how to preparation cement raw material and Additives ?
Raw materials and fuel preparation
Energy used in preparing the raw material consists of preblending (prehomogenization and proportioning), crushing, grinding and drying (if necessary) the raw meal which is mostly limestone. All materials are then homogenized before entering the kiln. Solid fuels input to the kiln must also be crushed, ground, and dried.
Best practice for raw materials preparation is based on the use of a longitudinal preblending store with either bridge scraper or bucket wheel reclaimer or a circular preblending store with bridge scraper reclaimer for preblending (prehomogenization and proportioning) at 0.5 kWh/t raw meal, a gyratory crusher at 0.38 kWh/t raw meal, an integrated vertical roller mill system with four grinding rollers and a high efficiency separator at 11.45 kWh/t raw meal for grinding, and a gravity (multi-outlet silo) dry system at 0.10 kWh/t raw meal for homogenization.
Based on the above values, the overall best practice value for raw materials preparation is 12.05 kWh/t raw material. Ideally this value should take into account the differences in moisture content of the raw materials as well as the hardness of the limestone. Higher moisture content requires more energy for drying and harder limestone requires more crushing and grinding energy. If drying is required, best practice is to install a preheater to dry the raw materials, which decreases the efficiency of the kiln. For BEST Cement, it is assumed that pre-heating of wet raw materials is negligible and does not decrease the efficiency of the kiln.
Solid fuel preparation also depends on the moisture content of the fuel. It is assumed that only coal needs to be dried and ground and that the energy required for drying or grinding of other materials is insignificant or unnecessary. Best practice is to use the waste heat from the kiln system, for example, the clinker cooler (if available) to dry the coal. Best practice using an MPS vertical roller mill is 10-36 kWh/t anthracite, 6-12 kWh/t pit coal, 8-19 kWh/t lignite, and 7-17 kWh/t petcoke or using a bowl mill is 10-18 kWh/t product. Based on the above,it is assumed that best practice for solid fuel preparation is 10 kWh/t product.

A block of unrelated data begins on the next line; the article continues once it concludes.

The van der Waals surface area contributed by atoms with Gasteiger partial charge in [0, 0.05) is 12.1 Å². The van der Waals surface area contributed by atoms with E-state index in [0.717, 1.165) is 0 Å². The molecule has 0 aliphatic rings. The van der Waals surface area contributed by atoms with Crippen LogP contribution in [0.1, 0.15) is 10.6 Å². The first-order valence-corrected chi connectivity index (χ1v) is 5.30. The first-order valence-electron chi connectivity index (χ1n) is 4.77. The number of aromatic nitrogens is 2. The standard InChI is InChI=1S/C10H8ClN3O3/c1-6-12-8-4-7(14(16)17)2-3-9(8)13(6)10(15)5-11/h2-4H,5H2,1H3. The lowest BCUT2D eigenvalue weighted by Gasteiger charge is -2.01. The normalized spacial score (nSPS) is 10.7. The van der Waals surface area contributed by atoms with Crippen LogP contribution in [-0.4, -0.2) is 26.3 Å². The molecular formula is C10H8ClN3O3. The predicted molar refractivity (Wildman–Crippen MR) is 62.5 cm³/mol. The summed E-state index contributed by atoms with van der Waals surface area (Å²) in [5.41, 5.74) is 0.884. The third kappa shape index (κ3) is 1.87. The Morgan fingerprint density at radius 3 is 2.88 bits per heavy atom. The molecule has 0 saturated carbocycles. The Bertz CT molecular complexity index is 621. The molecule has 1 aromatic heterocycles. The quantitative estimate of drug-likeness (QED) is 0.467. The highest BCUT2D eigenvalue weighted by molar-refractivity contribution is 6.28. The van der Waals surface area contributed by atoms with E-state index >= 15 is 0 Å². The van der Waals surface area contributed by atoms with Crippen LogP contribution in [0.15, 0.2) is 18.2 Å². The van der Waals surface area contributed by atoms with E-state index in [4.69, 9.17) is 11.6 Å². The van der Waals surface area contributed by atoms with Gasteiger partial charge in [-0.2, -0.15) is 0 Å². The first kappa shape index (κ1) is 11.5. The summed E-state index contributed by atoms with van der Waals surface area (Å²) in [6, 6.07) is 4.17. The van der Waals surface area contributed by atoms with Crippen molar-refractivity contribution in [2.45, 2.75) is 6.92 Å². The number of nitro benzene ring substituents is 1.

In addition to clinker, some plants use additives in the final cement product. While this reduces the most energy intensive stage of production (clinker making), as well as the carbonation process which produces additional CO2 as a product of the reaction, some additives require additional electricity for blending and grinding (such as fly ash, slags and pozzolans) and/or additional fuel for drying (such as blast furnace and other slags).
Additional requirements from use of additives are based on the differences between blending and grinding Portland cement (5% additives) and other types of cement (up to 65% additives). Portland Cement typically requires about 55 kWh/t for clinker grinding, while fly ash cement (with 25% fly ash) typically requires 60 kWh/t and blast furnace slag cement (with 65% slag) 80 kWh/t (these are typical grinding numbers only used to determine the additional grinding energy required by additives, not best practice; for best practice refer to data below in cement grinding section).
It is assumed that only fly ash, blast furnace and other slags and natural pozzolans need additional energy. Based on the data above, fly ash will require an additional 20 kWh/t of fly ash and slags will require an additional 38 kWh/t of slag. It is assumed that natural pozzolans have requirements similar to fly ash. These data are used to calculate cement grinding requirements. For additives which are dried, best practice requires 0.75 GJ/t (26 kgce/t) of additive. Generally, only blast furnace and other slags are dried. Those additives that need to be dried (the default is all slags, although the user can enter this data as well in the production input sheet) best practice requires an additional 0.75 GJ/t (26 kgce/t) of additive.
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